More than 30 per cent of people in the UK would lose their digital photos forever if their computer or camera were lost, stolen or damaged, says a study from information security company Symantec.

More than 30 per cent of people in the UK would lose their digital photos forever if their computer or camera were lost, stolen or damaged, says a study from information security company Symantec. Of the 2,227 consumers surveyed through YouGov, 77 per cent do not backup their photographs and 30 per cent do not print any of them, whilst 42 per cent only print a quarter of their photos.

The survey found that almost 90 per cent of UK adults own a digital camera or camera phone, and that digital photography is growing in popularity, with 46 per cent of UK adults taking at least ten digital photographs per month. Fifteen per cent of us are taking more than 36 photos per month, totalling at least 432 digital photos per person, per year.

The findings are supported by a recent report from analyst house Forrester which in March 2005 launched its ?Where Should I Print My Digital Photos?? research. The conclusion was that 75 per cent of digital photos stored on PCs are not backed up in any form. It seems that despite our apparent love for digital photography we still fall short when it comes to safeguarding those digital memories. There are some shining examples of best practice though, with six per cent of respondents indicating that they printed all of the digital photos they took. Also, a savvy 23 per cent of consumers advised that they do back up their photos online.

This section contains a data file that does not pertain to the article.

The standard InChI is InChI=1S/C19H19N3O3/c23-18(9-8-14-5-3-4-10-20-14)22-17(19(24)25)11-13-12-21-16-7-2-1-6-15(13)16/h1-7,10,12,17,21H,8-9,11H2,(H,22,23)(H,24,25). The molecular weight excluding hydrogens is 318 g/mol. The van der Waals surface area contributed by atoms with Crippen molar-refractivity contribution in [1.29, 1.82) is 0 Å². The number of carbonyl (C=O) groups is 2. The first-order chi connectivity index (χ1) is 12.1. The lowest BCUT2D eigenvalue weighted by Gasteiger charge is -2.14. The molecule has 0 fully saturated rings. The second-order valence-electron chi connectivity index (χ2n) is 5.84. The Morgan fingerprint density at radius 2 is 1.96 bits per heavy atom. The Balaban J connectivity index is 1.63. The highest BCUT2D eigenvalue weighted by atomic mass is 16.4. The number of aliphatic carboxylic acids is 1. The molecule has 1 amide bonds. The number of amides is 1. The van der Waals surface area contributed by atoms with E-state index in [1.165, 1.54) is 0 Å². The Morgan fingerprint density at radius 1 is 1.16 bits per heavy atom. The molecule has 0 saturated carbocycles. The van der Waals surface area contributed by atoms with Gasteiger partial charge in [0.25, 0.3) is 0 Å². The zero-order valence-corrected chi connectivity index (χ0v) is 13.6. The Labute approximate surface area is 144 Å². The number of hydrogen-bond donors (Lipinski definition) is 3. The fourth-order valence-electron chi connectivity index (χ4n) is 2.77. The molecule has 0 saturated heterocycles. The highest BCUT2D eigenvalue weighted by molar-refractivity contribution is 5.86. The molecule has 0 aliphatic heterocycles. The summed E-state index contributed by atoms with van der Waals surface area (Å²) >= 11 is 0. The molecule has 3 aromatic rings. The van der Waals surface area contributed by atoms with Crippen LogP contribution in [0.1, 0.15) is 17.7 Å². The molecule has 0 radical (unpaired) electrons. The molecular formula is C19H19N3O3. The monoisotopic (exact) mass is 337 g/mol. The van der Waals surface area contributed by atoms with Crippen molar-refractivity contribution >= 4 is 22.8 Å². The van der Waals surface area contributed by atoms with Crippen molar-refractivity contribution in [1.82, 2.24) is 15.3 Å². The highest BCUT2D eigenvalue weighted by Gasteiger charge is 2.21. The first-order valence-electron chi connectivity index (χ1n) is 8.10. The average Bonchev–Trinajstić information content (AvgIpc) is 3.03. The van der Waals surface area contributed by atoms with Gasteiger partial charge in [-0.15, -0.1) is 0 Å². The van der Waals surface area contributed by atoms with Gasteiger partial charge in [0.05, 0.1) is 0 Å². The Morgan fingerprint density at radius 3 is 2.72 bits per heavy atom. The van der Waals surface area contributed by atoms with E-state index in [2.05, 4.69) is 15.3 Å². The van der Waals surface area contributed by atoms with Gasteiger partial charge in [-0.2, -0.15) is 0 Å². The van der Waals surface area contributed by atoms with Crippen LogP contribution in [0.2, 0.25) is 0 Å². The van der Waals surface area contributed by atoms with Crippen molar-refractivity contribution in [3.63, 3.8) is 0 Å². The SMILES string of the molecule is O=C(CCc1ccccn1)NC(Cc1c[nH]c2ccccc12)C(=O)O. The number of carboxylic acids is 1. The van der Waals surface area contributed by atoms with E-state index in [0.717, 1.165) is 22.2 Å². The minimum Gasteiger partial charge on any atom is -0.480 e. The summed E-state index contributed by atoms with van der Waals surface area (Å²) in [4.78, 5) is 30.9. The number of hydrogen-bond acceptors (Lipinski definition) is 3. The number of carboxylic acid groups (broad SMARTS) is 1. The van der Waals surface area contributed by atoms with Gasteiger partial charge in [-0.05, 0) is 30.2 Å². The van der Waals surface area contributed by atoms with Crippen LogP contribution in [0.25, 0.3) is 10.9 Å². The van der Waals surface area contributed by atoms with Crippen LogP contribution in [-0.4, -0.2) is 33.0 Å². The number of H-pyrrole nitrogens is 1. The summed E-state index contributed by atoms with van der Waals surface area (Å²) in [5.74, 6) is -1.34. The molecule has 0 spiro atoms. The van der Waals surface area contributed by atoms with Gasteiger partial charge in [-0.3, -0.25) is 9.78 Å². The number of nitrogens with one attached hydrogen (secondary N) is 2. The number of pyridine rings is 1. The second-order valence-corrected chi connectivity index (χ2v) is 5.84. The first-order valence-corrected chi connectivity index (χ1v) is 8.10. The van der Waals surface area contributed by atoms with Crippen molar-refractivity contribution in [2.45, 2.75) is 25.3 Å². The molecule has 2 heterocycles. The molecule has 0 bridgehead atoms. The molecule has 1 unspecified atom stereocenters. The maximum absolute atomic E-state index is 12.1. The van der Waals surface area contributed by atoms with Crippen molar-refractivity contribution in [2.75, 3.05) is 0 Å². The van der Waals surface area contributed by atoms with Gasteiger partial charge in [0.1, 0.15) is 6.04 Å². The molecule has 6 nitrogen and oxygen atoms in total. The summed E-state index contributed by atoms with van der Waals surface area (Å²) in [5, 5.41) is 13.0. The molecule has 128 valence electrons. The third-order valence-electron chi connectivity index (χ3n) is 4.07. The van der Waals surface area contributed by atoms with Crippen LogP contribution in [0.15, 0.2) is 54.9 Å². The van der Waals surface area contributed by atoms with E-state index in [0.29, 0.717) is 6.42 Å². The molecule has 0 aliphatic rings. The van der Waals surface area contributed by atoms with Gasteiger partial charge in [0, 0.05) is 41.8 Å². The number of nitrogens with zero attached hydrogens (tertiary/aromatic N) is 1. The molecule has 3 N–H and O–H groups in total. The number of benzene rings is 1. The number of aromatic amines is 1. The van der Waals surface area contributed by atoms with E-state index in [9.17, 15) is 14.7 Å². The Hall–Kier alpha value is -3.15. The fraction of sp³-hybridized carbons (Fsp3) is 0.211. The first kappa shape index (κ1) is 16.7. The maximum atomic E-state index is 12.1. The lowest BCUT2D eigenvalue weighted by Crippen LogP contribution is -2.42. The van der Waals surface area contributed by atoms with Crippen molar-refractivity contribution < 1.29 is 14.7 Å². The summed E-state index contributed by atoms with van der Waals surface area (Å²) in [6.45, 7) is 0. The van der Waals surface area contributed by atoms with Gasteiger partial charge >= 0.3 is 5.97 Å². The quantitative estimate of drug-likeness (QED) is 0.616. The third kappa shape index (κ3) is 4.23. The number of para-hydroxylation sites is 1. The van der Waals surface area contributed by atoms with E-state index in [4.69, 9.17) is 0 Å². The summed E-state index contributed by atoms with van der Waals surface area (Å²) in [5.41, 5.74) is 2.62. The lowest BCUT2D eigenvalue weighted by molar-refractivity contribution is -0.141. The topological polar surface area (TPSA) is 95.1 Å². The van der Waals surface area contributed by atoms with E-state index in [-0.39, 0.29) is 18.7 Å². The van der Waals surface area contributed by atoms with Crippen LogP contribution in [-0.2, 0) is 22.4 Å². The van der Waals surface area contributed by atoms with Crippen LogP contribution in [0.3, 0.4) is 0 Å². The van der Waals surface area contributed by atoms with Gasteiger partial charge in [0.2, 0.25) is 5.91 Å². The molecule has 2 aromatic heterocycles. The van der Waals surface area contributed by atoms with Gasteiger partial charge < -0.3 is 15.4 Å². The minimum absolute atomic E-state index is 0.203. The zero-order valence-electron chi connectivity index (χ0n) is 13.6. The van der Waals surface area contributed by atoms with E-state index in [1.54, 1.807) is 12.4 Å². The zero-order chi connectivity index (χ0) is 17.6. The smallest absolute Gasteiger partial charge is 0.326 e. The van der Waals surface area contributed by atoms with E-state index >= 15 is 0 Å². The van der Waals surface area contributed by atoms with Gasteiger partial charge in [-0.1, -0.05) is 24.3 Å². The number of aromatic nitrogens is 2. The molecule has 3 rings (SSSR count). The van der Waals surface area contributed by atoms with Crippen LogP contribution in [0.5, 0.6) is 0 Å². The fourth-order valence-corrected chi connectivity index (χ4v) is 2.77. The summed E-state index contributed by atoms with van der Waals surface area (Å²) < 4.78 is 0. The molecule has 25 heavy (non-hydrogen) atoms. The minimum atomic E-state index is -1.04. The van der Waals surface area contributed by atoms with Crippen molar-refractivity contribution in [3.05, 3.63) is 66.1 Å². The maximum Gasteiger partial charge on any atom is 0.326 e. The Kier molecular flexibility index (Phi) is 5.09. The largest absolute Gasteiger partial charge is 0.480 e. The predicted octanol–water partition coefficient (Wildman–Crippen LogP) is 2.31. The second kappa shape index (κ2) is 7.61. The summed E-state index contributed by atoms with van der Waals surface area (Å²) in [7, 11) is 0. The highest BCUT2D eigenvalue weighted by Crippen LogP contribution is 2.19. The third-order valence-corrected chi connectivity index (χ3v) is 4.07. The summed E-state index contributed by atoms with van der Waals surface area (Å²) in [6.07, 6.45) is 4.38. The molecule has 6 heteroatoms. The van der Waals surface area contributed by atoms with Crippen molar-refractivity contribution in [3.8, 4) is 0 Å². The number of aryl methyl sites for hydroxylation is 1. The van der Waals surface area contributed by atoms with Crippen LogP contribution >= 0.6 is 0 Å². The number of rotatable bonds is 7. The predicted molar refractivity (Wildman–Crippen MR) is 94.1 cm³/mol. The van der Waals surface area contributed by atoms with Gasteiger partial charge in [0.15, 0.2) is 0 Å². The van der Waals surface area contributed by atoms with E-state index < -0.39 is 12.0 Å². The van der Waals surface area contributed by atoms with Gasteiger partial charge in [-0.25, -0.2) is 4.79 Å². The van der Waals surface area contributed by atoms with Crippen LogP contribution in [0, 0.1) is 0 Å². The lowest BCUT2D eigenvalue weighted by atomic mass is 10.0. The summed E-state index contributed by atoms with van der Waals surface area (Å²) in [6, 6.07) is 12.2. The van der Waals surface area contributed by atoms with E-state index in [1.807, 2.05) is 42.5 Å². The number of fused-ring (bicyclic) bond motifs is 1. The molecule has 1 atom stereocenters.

Further findings from the research include:

Only 40 per cent of those questioned chose to stick with tradition and place pictures into photo albums.

An average of 38 per cent of people like to use photo-editing programmes to improve their appearance in images. Men are more likely to take part in this (43 per cent) than women (34 per cent).

A growing number of people are taking advantage of the new wave of web sites and tools available for digital photo takers with 17 per cent uploading photos to sharing sites.

Lee Sharrocks, Consumer Sales Director, Symantec UK, commented: ?Unfortunately it only takes one computer virus or accident to critically damage a PC, with the possible result of losing stored data forever. It only takes a few moments to install backup and Internet security software to protect your PC and ensure that you keep those photos safe for years to come.?

The survey also asked consumers which memory they would choose to turn into a photo to keep forever. The highest responses for this centred on the family unit, with memories of a family member or friend that is no longer with them, birth of a child and priceless family moment being the most favoured. Perhaps not surprisingly, female respondents rated these significantly higher than male respondents. These memories were followed in popularity by memories of weddings and best holiday moments. In contrast, these categories ranked much higher for males than females.